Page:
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Author Topic: Mk. Vb Prop decal/logo  (Read 4024 times)
capt easy
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« on: January 25, 2011, 11:26:17 PM »

I'm trying to add finsihing touches to a 1/8 scale Spitfire Mk. Vb (serial no. EN951) and would like to add decals for a three blade prop. I'm uncertain whether it should  be a Rotol or DeHavilland.  Huh
 
If anyone can provide the proper type and a downloadable reference I'd most appreciate it.

Thanks,

Dick
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Spits
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« Reply #1 on: January 26, 2011, 12:42:31 AM »

Easy way to tell is the spinner..Pointy if Dehaviland,bluntish for Rotol IIRC.The MkV blades were alloy I think and the later ones wood.There is a post on this forum for propellor blade markings.
http://forum.keypublishing.com/search.php?searchid=3396453&pp=30
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Antoni
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« Reply #2 on: January 26, 2011, 01:45:41 AM »

Easy way to tell is the spinner..Pointy if Dehaviland,bluntish for Rotol IIRC.The MkV blades were alloy I think and the later ones wood.There is a post on this forum for propellor blade markings.
http://forum.keypublishing.com/search.php?searchid=3396453&pp=30


Just like i before e except after c this isn't correct in practice.

There were three different types of Rotol props found on CBAF built Mk V Spitfires.

Early style with blunt-spinner and narrow-root metal blades.
Intermediate variant with broad-root wooden blades and blunt spinner.
These were only found on the earliest aircraft up to early AD.. serial range.

The most common, long pointed spinner with broad-root blades. EN951 had this type.

de Havilland propellers had short pointed spinners.

 Don't forget that EN951 had a yellow letter D painted under the nose.
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capt easy
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« Reply #3 on: January 26, 2011, 09:25:08 AM »

Thanks for the promt information....

If I understand and  read correctly, the longer, pointed spinners used DeHaviland props - correct?

According to what I've seen and researched blunt spinners were used on earlier the Mk. V's, so that makes sense. The spinner I'm using is longer and more pointed - very similiar to a P-51 so it should be correct for EN951.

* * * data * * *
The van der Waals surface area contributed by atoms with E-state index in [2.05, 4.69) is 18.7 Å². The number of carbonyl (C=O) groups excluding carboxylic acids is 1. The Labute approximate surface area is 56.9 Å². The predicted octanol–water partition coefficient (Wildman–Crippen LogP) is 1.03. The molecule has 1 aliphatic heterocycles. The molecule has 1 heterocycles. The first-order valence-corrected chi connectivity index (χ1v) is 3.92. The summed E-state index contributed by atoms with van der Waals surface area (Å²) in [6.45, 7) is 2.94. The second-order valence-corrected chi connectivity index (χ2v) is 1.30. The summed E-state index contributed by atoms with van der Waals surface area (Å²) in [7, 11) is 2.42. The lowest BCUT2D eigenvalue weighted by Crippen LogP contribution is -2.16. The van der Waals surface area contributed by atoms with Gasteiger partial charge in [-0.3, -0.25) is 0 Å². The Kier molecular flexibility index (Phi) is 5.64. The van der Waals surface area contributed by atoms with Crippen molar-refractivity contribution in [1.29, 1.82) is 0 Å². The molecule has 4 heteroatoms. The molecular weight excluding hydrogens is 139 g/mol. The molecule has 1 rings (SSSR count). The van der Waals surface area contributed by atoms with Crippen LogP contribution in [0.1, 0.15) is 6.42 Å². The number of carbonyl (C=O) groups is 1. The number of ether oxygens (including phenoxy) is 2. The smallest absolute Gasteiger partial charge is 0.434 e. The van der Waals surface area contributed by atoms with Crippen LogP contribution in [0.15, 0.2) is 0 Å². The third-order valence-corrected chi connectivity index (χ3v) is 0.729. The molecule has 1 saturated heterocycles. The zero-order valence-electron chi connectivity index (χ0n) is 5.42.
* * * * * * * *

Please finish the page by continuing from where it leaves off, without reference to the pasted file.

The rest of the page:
I was not aware of the yellow  "D" under the nose (cowl?) What did that signify and where did you find the info on EN951?

I'll check out the forum on prop blade markings...thanks again.
 
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capt easy
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« Reply #4 on: January 26, 2011, 09:34:38 AM »

Easy way to tell is the spinner..Pointy if Dehaviland,bluntish for Rotol IIRC.The MkV blades were alloy I think and the later ones wood.There is a post on this forum for propellor blade markings.
http://forum.keypublishing.com/search.php?searchid=3396453&pp=30

I tired to go to that keypublishing forum without success...is it separate for m this site?

Cheers, Dick
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Antoni
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« Reply #5 on: January 26, 2011, 10:39:08 PM »

CBAF built Spitfires usually had Rotol units.
Supermarine/Westland built Spitfires de Havilland Units.

Early CBAF Mk Vs had Rotol RX5/14 or RX5/24 (metal blades). The spinners were bulbous and blunt. These are usually associated with Mk IIs which were built by CBAF. They are also found on Hurricane Mk Is.
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Antoni
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« Reply #6 on: January 26, 2011, 10:41:03 PM »

Later CBAF built Mk Vs had Rotol RX5/10 (wooden composite blades). The spinners were long and pointed. These were the most common units fitted to Mk Vs and the type found on EN951.
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Antoni
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« Reply #7 on: January 26, 2011, 10:42:53 PM »

Supermarine and Westland built Mk Vs had de Havilland Hydromatic (metal blades). The spinners were short and pointed.
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Antoni
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« Reply #8 on: January 26, 2011, 10:52:50 PM »

It was the common practice to paint the aircraft's individual letter under the nose.
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Antoni
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« Reply #9 on: January 26, 2011, 10:54:39 PM »

The white stripe behind the yellow tips of the propeller blades is a legacy from 133 Squadron where EN951 was flown by Don Blakeslee.

The best reference for EN951 is probably 'Zumbach's Donalds' Wojtek Matusiak, Rossagraph ISBN 83-916229-5-9.

Click on the photographs to view them full size.
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